As much as ghostwriters ask, “What should I charge?,” prospective authors ask, “What should I pay for a ghostwriter?”
And, of course, the answer is, it depends. It depends on a lot of things, actually, and no one-size-ghostwriter fits all.
While there are plenty of ghostwriters and content creators in other parts of the world who will charge you something along the lines of $10 for 10,000 words, I can almost guarantee that 9,999 of those words are not in the order that you would like them to be. When you need quantity, not quality, you may be willing to pay less. But when you’re working on a book, setting a low budget puts at risk the quality of the book and, therefore, your reputation.
What is your reputation worth?
I’m not saying that price is not or should not be a consideration. Of course, it is. What I’m saying is that if you have high standards and want a book that sits proudly alongside books produced by major publishers, you’re going to need to invest some money to obtain a quality product. As with all things, you get what you pay for.
Based on what I’ve heard from professional ghostwriters, I would expect an author to pay a ghostwriter between $10,000 and $100,000 for a typical trade business book that is approximately 45,000-50,000 words long. That’s a big range, certainly. So where you want to fall on that range will, in large part, be determined by what you ask of your ghostwriter.
The fee your ghostwriter quotes you will take into account a number of factors. Some of the project particulars that impact the fee include:
- Length of your book, in terms of total words. The longer the book, the more work involved, the higher the fee. Conversely, the shorter the book, the lower the fee.
- Amount of research needed. The more research required for your book that you do not have available to hand over means more work for the ghostwriter. The more work, the higher the fee. The less work, the lower the fee. Are you seeing a pattern yet?
- Deadline. The speed with which you need your book completed will require a higher fee because the ghostwriter will have to decline other paying projects in order to devote him or herself to your work.
- Number of decision-makers. When decisions about the book and its contents will be made by committee, rather than a single client, the price goes up. That’s due to the fact that committees rarely agree and having to negotiate compromises and alternate solutions takes time, which costs money.
- Rounds of revisions. Most ghostwriters include one or two rounds of edits as part of their book-writing fee. If you require more, or want to leave the amount of editing open-ended – meaning until you are completely satisfied – be prepared to spend a lot. There is a point at which everyone needs to agree that the book is done. Putting that date off will be expensive.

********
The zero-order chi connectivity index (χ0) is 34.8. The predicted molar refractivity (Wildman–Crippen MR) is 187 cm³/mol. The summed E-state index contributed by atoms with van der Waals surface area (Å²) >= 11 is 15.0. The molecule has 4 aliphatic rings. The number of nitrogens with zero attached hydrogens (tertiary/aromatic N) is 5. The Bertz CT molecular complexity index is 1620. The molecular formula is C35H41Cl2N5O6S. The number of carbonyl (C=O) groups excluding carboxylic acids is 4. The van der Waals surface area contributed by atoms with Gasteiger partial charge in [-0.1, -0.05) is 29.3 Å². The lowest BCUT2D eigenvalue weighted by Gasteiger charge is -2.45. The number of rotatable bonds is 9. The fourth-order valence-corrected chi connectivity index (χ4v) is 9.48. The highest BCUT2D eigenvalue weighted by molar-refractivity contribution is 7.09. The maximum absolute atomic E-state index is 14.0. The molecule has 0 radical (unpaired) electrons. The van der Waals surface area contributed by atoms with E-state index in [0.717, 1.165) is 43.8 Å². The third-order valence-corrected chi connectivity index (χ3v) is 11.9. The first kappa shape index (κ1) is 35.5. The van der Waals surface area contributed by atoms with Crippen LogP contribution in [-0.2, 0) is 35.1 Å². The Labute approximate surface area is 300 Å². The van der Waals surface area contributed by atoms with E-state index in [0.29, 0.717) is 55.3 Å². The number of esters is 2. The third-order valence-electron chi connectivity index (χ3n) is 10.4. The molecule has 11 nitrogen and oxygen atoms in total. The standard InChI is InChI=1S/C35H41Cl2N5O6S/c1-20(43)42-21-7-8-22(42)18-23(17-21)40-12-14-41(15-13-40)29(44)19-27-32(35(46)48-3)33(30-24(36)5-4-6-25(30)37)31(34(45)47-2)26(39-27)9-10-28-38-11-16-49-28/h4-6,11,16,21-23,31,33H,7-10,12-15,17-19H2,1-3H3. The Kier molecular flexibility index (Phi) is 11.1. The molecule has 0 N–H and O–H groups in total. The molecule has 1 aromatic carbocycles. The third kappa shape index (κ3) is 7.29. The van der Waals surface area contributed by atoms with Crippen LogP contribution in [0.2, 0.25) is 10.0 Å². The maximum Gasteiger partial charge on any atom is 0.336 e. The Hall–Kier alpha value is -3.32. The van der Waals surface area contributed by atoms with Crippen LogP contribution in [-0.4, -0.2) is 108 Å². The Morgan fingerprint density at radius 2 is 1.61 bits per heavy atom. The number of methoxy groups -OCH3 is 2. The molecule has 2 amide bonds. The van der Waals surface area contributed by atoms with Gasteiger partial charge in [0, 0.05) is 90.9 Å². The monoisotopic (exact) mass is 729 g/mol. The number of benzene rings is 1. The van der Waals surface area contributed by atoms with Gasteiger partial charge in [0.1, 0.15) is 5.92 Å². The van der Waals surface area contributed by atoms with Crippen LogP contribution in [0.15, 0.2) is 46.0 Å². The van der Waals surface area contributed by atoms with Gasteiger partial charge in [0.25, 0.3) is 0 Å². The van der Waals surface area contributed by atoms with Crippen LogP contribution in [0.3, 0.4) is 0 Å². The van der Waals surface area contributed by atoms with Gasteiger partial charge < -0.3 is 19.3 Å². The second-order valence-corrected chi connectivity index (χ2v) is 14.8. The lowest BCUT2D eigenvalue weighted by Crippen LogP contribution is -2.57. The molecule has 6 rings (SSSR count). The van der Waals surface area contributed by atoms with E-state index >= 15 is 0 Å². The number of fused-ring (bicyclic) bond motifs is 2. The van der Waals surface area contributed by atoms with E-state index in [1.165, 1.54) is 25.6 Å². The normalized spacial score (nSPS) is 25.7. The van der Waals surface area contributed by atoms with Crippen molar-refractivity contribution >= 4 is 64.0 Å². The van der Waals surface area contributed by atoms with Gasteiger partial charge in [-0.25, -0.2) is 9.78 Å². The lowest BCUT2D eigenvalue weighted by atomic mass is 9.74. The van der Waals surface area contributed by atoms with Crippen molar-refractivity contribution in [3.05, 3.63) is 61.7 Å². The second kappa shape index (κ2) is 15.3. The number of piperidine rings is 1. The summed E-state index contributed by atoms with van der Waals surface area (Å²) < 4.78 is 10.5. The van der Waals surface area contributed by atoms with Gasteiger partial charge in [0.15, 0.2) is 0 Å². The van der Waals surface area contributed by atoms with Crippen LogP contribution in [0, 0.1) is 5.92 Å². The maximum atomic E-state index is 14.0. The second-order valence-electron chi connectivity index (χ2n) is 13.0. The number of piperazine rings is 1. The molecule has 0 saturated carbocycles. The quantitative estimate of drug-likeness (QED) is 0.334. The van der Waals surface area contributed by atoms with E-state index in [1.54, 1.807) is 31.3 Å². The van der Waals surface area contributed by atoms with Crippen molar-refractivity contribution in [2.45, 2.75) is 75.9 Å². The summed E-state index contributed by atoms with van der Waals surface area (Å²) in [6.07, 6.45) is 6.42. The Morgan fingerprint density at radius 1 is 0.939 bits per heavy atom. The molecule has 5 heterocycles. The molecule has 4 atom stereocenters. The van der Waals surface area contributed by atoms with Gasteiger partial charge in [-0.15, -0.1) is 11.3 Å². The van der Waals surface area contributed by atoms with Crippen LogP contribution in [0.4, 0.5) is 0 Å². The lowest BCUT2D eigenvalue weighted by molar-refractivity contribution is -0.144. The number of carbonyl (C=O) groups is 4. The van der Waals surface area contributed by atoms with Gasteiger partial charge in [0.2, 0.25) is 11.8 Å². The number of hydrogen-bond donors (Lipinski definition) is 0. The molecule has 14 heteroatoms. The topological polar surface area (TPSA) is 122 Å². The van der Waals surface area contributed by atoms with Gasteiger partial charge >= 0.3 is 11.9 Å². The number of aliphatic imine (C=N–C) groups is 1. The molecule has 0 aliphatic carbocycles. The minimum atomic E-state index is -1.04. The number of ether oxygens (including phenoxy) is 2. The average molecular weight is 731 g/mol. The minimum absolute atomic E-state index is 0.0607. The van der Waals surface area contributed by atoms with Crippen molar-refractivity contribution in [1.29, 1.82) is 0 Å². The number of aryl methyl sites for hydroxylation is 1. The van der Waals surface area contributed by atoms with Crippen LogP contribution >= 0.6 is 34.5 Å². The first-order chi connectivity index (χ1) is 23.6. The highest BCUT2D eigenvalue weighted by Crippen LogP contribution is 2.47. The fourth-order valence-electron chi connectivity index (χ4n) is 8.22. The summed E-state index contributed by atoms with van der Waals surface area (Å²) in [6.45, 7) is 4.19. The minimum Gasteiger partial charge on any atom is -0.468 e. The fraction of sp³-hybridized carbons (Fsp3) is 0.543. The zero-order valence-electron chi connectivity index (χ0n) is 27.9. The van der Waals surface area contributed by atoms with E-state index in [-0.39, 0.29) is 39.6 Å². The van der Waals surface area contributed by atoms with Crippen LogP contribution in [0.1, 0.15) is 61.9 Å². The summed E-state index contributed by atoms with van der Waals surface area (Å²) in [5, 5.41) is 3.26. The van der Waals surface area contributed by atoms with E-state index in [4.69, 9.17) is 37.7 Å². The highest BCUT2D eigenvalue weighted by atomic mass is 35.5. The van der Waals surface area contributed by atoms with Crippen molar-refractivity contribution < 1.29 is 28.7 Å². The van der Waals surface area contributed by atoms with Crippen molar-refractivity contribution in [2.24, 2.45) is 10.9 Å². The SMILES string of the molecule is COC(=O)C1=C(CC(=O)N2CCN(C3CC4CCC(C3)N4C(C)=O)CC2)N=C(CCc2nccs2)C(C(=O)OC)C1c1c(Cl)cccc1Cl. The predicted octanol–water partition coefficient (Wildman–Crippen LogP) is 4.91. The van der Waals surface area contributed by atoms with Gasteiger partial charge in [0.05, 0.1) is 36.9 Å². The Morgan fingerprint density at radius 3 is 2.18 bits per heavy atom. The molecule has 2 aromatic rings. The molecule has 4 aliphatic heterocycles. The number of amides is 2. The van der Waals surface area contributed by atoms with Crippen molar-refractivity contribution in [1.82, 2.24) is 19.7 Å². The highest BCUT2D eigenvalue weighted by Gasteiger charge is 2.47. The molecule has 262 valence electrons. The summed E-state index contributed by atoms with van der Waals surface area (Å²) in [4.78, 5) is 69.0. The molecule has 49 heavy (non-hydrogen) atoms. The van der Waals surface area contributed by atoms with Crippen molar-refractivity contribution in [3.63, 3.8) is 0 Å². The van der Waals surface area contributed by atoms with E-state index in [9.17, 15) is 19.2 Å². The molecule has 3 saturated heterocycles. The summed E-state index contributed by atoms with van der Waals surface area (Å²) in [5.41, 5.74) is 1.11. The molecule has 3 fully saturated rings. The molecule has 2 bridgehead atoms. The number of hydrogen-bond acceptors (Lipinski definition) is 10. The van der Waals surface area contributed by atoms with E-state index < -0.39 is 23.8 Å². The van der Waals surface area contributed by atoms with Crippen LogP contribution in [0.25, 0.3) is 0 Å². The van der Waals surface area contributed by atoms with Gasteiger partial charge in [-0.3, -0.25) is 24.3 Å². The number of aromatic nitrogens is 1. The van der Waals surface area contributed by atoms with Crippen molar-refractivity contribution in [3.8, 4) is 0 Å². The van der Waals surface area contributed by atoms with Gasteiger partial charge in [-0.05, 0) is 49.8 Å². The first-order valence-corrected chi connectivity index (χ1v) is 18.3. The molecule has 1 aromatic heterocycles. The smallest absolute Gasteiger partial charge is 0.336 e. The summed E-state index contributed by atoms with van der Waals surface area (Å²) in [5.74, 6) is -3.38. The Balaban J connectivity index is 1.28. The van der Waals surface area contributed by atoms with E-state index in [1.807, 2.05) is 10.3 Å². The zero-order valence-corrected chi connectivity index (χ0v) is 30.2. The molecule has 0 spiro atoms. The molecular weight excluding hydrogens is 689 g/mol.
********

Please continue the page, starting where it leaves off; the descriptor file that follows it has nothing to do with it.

- Travel expenses. Are you asking your ghostwriter to meet in person or to travel for interviews? The more time and money it will take to get to you, the higher the ghostwriter’s fee.
- Project management responsibilities. Depending on whether you’re working with a traditional publisher, hybrid publisher, or are self-publishing, there may be production activities that someone needs to manage. This might include finding and hiring an editor, proofreader, indexer, graphic designer, and printer, for example. If you expect the ghostwriter to provide this service, that will require an additional fee.
Those are project-related considerations, but the type of individual ghostwriter you seek can also impact the price you are quoted. Other factors include:
- Amount of experience. Are you looking for a New York Times bestselling ghostwriter or would you be content with an author who has written a couple of books? The more experience you desire, generally, the higher the fee.
- Advanced degrees. Is it important for your ghostwriter to have a master’s degree, or an MD or PhD in your field? If so, they will likely expect to be paid a premium.
- Multilingual. Will your book need to be translated into another language, or do you prefer someone who speaks a language other than English? You may have to pay more for such skills.
- Geographic preference. Where a ghostwriter is located may have no bearing on the price you are quoted, but requiring that they hail from a particular part of the country, or from an international location, may make it more difficult to find qualified candidates. You may need to lower your standards in other areas if this is your number one priority.
- Writing experience in your field. Finding a ghostwriter who has written frequently on your subject, or in your general topic area, will often cost a bit more.
- Ghost or collaborator. If you want a quality ghostwriter who assists you and remains anonymous, the fee will be higher, typically, than if you gave cover credit for your ghostwriter’s work.
- Hired through an agency. The advantage of working with a publishing firm or agency is that you can frequently get all the book production services you need under one roof. It saves you considerable time and can save you money in the long run. However, the agency is a business that needs to receive a fee for vetting ghostwriters and helping you make your choice. That fee is a mark-up tacked on to the ghostwriter’s own fee for the writing.
As you evaluate what combination of skills and project parameters will net you a book that achieves all of your objectives, keep an eye out for factors that you can use as negotiating levers. Need a book that is 45,000-words but don’t have a particular deadline? Share that. A long due date helps hold costs down. Want a ghostwriter with experience but not necessarily a bestseller under their belt? That will keep costs down, just as agreeing to work virtually and designating a key contact will also hold the line on costs.
Don’t settle for a ghostwriter who isn’t the best match for your topic, timeline, style, and budget.